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Arnold School of Public Health

I Am Public Health: Seth Shelby

January 2, 2020 | Erin Bluvas,

Seth Shelby first became interested in public health when he started a new role as a physical education teacher at a middle school several years out from his 2014 graduation from UofSC with a Bachelor of Science in Physical Education. The U.S. Army veteran had already taught ninth through 12th grade students at a high school in Virginia, but this was his first experience teaching health education to sixth through eighth grade students. Lacking official guidance or materials from his school district, Shelby turned to the Centers for Disease Control and Prevention’s website for evidence-based resources.

“I found a lot of success combining ecological models with art integration to deliver the content in a meaningful way while also meeting the state standards for each grade level,” he says. “Over the two years I taught middle school, I found myself more professionally engaged with what I was doing on the health side of things versus in the physical education domain, so I did research into graduate programs and was delighted to discover that UofSC was offering an online option.”

I am fascinated by the transformative potential of community health and connecting community members to resources.

-Seth Shelby, Online MPH in HPEB - Professional Program

In 2018, Shelby transitioned to the elementary school setting, rounding out his experience in working with students across the K-12 spectrum, and this fall he enrolled in the Arnold School’s Online Master of Public Health (MPH) in Health Promotion, Education, and Behavior (HPEB) – Professional Program. Though balancing a full-time job, academic coursework and family life leaves little time for other pursuits, Shelby has somehow managed to apply what he’s learning in real time.

“I am fascinated by the transformative potential of community health and connecting community members to resources,” he says. “I do my best to utilize my growing content knowledge to help create positive change in my school.”

With the goal of taking a more active role in collaborating with other staff and community stakeholders to create interventions that promote healthier lifestyles, Shelby is using existing resources and structures to lead interventions in three domains: classroom, staff and community. Prior to the start of the school year, he sat down with teachers, parents and administrators to identify the needs of each group.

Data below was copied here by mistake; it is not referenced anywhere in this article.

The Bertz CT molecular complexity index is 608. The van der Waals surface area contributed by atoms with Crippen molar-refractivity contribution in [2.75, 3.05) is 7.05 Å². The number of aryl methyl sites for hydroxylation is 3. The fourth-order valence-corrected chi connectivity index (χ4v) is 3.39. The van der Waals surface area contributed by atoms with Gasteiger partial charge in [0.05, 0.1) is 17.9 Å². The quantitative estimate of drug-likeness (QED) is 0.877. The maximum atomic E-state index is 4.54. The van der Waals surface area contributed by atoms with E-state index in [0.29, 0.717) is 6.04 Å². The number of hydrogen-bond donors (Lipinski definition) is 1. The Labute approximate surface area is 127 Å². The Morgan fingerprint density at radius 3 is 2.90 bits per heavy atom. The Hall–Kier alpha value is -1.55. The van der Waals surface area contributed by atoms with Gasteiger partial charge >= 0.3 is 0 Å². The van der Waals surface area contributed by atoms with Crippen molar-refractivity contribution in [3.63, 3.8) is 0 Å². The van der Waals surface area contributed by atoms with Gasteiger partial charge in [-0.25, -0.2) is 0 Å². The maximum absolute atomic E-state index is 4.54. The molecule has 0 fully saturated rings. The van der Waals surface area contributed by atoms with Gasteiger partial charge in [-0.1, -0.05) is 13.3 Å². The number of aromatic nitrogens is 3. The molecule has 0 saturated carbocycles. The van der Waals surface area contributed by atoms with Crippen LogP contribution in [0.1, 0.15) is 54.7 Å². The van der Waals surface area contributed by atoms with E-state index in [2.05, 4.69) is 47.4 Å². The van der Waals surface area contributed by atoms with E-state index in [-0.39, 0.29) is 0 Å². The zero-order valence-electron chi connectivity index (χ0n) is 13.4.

This has been my best year professionally without a doubt, and I attribute that success to my enrollment in the MPH program.

-Seth Shelby, Online MPH in HPEB - Professional Program

The resulting interventions Shelby has developed include visiting classrooms between his own physical education lessons to deliver South Carolina standards-based, age-appropriate health content. He also conducts weekly Staff Wellness Days after school where he leads nearly half of the school’s teachers and other staff members in group workouts and discussions of barriers and successes in a supportive environment.

“The participants love it and are seeing and feeling a difference, which makes me incredibly happy and motivated to create fun and interactive workouts,” Shelby says. “It has been a truly inspiring collective effort that I look forward to each week.”

At the community level, the Teacher of the Year nominee has partnered with his school’s Title 1 Coordinator to host and promote Community Walk Day, where they convene with local residents (usually 30-40 families) to walk around the school’s track for an hour every other Saturday. They are also working to establish a fresh produce connection to the school to provide healthy food options for parents and staff.

“These interventions have taken plenty of time and energy to implement; however, they create a sense of purpose in me professionally that has really allowed me to build more meaningful relationships with the entire school community,” Shelby says. “This has been my best year professionally without a doubt, and I attribute that success to my enrollment in the MPH program.”

In addition to useful – and immediately applicable – course content, Shelby has already found mentors among the faculty members within his program. In particular, he credits HPEB associate professor Sonya Jones’ engaging qualitative methods class with inspiring his own efforts in community change.

For others who are feeling similarly inspired to make community change and considering a master’s degree in public health, Shelby has some advice. “Make sure that your heart is in it, especially if you’re working full time and planning to complete the program on top of those and any family responsibilities,” he says. “It takes a lot of reflection, balance and coffee.”

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